Studies on the Immune Response to Amblyomma Variegatum in Cattle and the Effects of Haemoparasitism on the Acquisition of Tick Resistance

Abstract:

Acaricides in tick control, had been thought to be in Africa the panacea for over a century. Environmental and economic constraints, development of acaricide-resistant strains due to acaricide misuse, have brought about the need for an alternative tick control strategy. The use of tick resistant cattle has then been advocated and echoed in the USA and Australia where it got its full expansion. In Africa, few works have been undertaken on tick resistance despite the fact that many tick species are found on the continent. Studies on acquisition of immunity to tick and especially to A. variegatum in Africa are very scarce so several questions need to be answered before the use of such a method. Therefore, an attempt was made to shed some lights on the tick-cattle interactions and on some of the factors which could influence the acquisition of resistance. We have chosen the Boran cattle-A variegatum model. That model was compared to those of A. variegatum-Ayrshire cattle and A. variegatum-crossbred Friesian x Boran. The resistance was artificially induced by applying simultaneously at one month interval, 100 nymphs on one ear and 20 males and 20 females on the other ear. At the beginning of the experiment the average age of the 20 animals was one year. For the first time, the status of acquired resistance was assessed with a multivariate analysis method. The principal component analysis (PCA) and fastclus procedure (SAS/STAT) were performed on the variables with high loads. It was noticed after the first infestation that, all the biological parameters favoured tick survival. The percentage engorged (PENGD), the percentage dead (PDEAD), the feeding period (FPR), the engorgement weight (ENGWT), the percentage that moulted (PMLTD) and the percentage that engorged above critical weight (PEACWT), with loads > 0.45 proved to be the indicators for the resistance to nymphs and adults. Three groups (high, moderate, low) of resistance have been defined using the fastclus procedure. Each group has been subdivided into three lots with two individuals each. The resistance dynamic was assessed using the ANOVA procedure. It was observed with the Boran cattle that resistance to the nymphs was already induced from the third infestation. Resistance to adults did not show a defined trend. A decline in the immunity level to nymphal and adult stage was observed from the 4th and 5th infestation. In order to assess the effects of trypanosomosis or babesiosis on the acquired immunity, the tick-immune animals from the above lots were infected separately with either 1 ml of 107 blood stream T. congolense or with 150 ml of infective blood from an immunosuppressed donor calf bearing 10% B. bigemina parasites. The same number of ticks was applied, in the same manner at the height of parasitaemia. There was a significant decrease in the PENGD, ENGWT, PMLTD, PEACWT, and a significant increase in the PDEAD and the FPR which indicated an increase in the resistance status. Acquired resistance to A. variegatum could also be demonstrated in the purebred Bos taurus Ayrshire as well as in the crossbred Bos indicus (Boran) x Bos taurus (Friesian) cattle, after four to five successive infestations though some individual variations could also be noticed. Comparison of the resistance acquired by the Boran bleed to the one acquired by crossbred Friesian x Boran and Ayrshire revealed that, the crossbred acquired significantly higher immunity than the other two breeds after the first two infestations. Although relatively lower, the resistance acquired by the Ayrshire was not significantly different from that of the Boran. The profile of gel filtration chromatography of the tick-immune serum obtained from the Boran cattle showed 3 peaks corresponding to IgM, IgGs, and albumins. The IgGs run through affinity chromatography using protein ASepharose 4BR, showed two peaks corresponding to the lgG1 and lgG2 fractions. The silver-stained profile revealed the heavy and light chains respectively around 54kDs and 29kDs while the IgM fraction showed three different bands of 77kDs, 69kDs and 29kDs. SDS-PAGE gels of saliva and salivary gland homogenates, sequentially prepared from the ticks, showed that different molecules were injected into the host during attachment and feeding. Several molecules were recognized by the whole tick-immune serum as well as by the lgG1 and lgG2 obtained after fractionation and purification through gel filtration chromatography and gel affinity chromatography and the immunoblotting procedure. Quantification of the antibodies implicated in the acquired immunity by indirect and direct ELISA showed that lgG1 was present and correlated with some of the parameters used to assess the acquisition of resistance. A higher host antibody concentration was observed after the sixth infestation when ticks were fed on the haemoprotozoan-infected animals. The IgM concentration remained unchanged during the infestations denoting its passive role in the mechanism of acquired immunity.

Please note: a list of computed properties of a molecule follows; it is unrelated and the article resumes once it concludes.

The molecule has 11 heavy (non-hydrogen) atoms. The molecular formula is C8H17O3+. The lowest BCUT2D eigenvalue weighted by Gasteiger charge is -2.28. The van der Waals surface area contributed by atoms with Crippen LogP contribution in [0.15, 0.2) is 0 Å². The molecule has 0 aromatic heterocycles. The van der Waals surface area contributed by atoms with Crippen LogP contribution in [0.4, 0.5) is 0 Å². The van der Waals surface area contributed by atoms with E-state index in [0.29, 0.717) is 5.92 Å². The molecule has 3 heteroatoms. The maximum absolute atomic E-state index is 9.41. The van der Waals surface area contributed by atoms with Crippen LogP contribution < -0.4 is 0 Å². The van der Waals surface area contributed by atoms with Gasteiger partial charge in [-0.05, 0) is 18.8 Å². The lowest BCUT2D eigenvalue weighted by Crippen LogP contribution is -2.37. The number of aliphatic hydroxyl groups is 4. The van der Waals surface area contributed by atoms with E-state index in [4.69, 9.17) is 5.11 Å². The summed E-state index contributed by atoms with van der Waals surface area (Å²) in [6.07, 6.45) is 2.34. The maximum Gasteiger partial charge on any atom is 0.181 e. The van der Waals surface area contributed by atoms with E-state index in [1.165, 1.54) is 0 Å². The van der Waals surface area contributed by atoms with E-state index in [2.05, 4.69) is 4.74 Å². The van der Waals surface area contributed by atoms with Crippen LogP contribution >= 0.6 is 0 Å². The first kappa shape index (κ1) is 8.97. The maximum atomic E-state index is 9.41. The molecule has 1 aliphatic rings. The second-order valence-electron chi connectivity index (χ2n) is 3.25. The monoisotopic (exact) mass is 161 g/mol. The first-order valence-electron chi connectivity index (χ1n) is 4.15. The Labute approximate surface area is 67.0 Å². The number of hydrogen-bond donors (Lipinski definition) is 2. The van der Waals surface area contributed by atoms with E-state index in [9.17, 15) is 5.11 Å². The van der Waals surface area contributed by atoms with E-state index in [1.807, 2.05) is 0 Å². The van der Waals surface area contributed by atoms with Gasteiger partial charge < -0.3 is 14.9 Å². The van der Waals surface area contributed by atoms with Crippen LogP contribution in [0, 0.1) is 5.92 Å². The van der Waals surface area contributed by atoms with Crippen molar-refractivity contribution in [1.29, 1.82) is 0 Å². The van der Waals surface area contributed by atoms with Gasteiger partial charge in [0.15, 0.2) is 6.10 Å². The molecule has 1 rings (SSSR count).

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APA

Coffi, D (2024). Studies on the Immune Response to Amblyomma Variegatum in Cattle and the Effects of Haemoparasitism on the Acquisition of Tick Resistance. Afribary. Retrieved from https://afribary.com/works/studies-on-the-immune-response-to-amblyomma-variegatum-in-cattle-and-the-effects-of-haemoparasitism-on-the-acquisition-of-tick-resistance-2

MLA 8th

Coffi, Dossa "Studies on the Immune Response to Amblyomma Variegatum in Cattle and the Effects of Haemoparasitism on the Acquisition of Tick Resistance" Afribary. Afribary, 07 Mar. 2024, https://afribary.com/works/studies-on-the-immune-response-to-amblyomma-variegatum-in-cattle-and-the-effects-of-haemoparasitism-on-the-acquisition-of-tick-resistance-2. Accessed 21 Jun. 2024.

MLA7

Coffi, Dossa . "Studies on the Immune Response to Amblyomma Variegatum in Cattle and the Effects of Haemoparasitism on the Acquisition of Tick Resistance". Afribary, Afribary, 07 Mar. 2024. Web. 21 Jun. 2024. < https://afribary.com/works/studies-on-the-immune-response-to-amblyomma-variegatum-in-cattle-and-the-effects-of-haemoparasitism-on-the-acquisition-of-tick-resistance-2 >.

Chicago

Coffi, Dossa . "Studies on the Immune Response to Amblyomma Variegatum in Cattle and the Effects of Haemoparasitism on the Acquisition of Tick Resistance" Afribary (2024). Accessed June 21, 2024. https://afribary.com/works/studies-on-the-immune-response-to-amblyomma-variegatum-in-cattle-and-the-effects-of-haemoparasitism-on-the-acquisition-of-tick-resistance-2